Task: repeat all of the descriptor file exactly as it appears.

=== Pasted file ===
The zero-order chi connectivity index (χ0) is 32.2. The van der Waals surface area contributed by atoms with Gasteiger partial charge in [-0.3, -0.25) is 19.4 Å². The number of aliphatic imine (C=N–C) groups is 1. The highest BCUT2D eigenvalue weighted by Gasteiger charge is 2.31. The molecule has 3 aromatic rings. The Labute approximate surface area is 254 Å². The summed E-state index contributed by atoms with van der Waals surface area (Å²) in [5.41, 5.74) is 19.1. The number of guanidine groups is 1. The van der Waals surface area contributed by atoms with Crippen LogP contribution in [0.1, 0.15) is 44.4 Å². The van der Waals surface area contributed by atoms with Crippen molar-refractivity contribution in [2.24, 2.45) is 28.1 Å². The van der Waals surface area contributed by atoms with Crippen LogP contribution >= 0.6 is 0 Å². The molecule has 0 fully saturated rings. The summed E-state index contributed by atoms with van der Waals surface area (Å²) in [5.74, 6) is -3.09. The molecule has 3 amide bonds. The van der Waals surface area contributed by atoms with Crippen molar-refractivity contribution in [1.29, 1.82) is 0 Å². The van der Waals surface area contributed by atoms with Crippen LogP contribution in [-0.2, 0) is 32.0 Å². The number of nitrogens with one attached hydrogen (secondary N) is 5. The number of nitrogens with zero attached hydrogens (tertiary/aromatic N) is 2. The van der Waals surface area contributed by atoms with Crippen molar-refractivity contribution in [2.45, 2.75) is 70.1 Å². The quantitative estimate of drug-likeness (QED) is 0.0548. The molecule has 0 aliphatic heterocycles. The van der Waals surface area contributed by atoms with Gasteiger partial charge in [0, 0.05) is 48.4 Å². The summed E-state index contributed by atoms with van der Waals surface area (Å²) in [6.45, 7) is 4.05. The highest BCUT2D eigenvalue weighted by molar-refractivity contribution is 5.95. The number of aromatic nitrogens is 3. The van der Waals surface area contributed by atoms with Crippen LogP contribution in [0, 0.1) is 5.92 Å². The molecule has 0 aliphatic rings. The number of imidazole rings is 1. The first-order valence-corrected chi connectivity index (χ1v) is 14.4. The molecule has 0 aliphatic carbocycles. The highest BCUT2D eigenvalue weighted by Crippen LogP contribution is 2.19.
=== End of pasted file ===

The zero-order chi connectivity index (χ0) is 32.2. The van der Waals surface area contributed by atoms with Gasteiger partial charge in [-0.3, -0.25) is 19.4 Å². The number of aliphatic imine (C=N–C) groups is 1. The highest BCUT2D eigenvalue weighted by Gasteiger charge is 2.31. The molecule has 3 aromatic rings. The Labute approximate surface area is 254 Å². The summed E-state index contributed by atoms with van der Waals surface area (Å²) in [5.41, 5.74) is 19.1. The number of guanidine groups is 1. The van der Waals surface area contributed by atoms with Crippen LogP contribution in [0.1, 0.15) is 44.4 Å². The van der Waals surface area contributed by atoms with Crippen molar-refractivity contribution in [2.24, 2.45) is 28.1 Å². The van der Waals surface area contributed by atoms with Crippen LogP contribution >= 0.6 is 0 Å². The molecule has 0 fully saturated rings. The summed E-state index contributed by atoms with van der Waals surface area (Å²) in [5.74, 6) is -3.09. The molecule has 3 amide bonds. The van der Waals surface area contributed by atoms with Crippen molar-refractivity contribution in [1.29, 1.82) is 0 Å². The van der Waals surface area contributed by atoms with Crippen LogP contribution in [-0.2, 0) is 32.0 Å². The number of nitrogens with one attached hydrogen (secondary N) is 5. The number of nitrogens with zero attached hydrogens (tertiary/aromatic N) is 2. The van der Waals surface area contributed by atoms with Crippen molar-refractivity contribution in [2.45, 2.75) is 70.1 Å². The quantitative estimate of drug-likeness (QED) is 0.0548. The molecule has 0 aliphatic heterocycles. The van der Waals surface area contributed by atoms with Gasteiger partial charge in [0, 0.05) is 48.4 Å². The summed E-state index contributed by atoms with van der Waals surface area (Å²) in [6.45, 7) is 4.05. The highest BCUT2D eigenvalue weighted by molar-refractivity contribution is 5.95. The number of aromatic nitrogens is 3. The van der Waals surface area contributed by atoms with Crippen LogP contribution in [0, 0.1) is 5.92 Å². The molecule has 0 aliphatic rings. The number of imidazole rings is 1. The first-order valence-corrected chi connectivity index (χ1v) is 14.4. The molecule has 0 aliphatic carbocycles. The highest BCUT2D eigenvalue weighted by Crippen LogP contribution is 2.19.